Premature menopause may lead to earlier cognitive decline.
Women who experience menopause around the age of 40 are at risk for earlier cognitive decline than women who go through menopause after age 50. Researchers followed 4,800 women for seven years, periodically measuring their cognitive performance. During that time, about eight percent of the participants experienced premature menopause, according to a paper published May 7, 2014 in BJOG: An International Journal of Obstetrics and Gynaecology. Compared to those who experienced menopause later, participants with premature menopause were 40 percent more likely to do poorly on tests of verbal and visual memory, and 35 percent more likely to experience declines in overall mental functioning and psychomotor processing speed (reaction time). The good news: The researchers found no link between premature menopause and higher risk for dementia. Moreover, they uncovered evidence that hormone treatment might help with visual memory.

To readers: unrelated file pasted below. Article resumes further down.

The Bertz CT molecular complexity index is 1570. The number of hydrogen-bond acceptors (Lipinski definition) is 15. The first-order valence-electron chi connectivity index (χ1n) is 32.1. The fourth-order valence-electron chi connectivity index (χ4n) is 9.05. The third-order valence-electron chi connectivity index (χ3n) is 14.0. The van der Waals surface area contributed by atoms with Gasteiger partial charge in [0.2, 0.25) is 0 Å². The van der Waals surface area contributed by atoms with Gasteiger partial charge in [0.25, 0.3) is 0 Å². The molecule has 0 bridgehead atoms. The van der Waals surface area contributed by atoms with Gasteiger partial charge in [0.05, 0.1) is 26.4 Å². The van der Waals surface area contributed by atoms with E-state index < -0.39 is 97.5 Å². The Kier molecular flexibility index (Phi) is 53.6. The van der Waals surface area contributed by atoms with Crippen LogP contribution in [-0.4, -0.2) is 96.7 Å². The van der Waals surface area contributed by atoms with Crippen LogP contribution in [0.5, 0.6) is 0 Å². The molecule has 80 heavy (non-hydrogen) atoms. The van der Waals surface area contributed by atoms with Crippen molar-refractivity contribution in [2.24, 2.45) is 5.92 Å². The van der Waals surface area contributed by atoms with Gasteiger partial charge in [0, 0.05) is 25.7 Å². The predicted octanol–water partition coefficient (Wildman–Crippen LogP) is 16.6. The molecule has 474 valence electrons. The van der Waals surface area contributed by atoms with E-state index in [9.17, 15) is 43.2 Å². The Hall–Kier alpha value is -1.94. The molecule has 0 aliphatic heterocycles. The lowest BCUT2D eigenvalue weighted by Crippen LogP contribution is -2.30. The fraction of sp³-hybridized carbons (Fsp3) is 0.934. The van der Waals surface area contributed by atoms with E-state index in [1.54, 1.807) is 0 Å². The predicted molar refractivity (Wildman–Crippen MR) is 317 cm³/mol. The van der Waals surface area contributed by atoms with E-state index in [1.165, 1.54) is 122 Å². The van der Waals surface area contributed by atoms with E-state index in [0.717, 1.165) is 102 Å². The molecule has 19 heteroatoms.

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|Publication:||Mind, Mood & Memory|
|Article Type:||Brief article|
|Date:||Aug 1, 2014|
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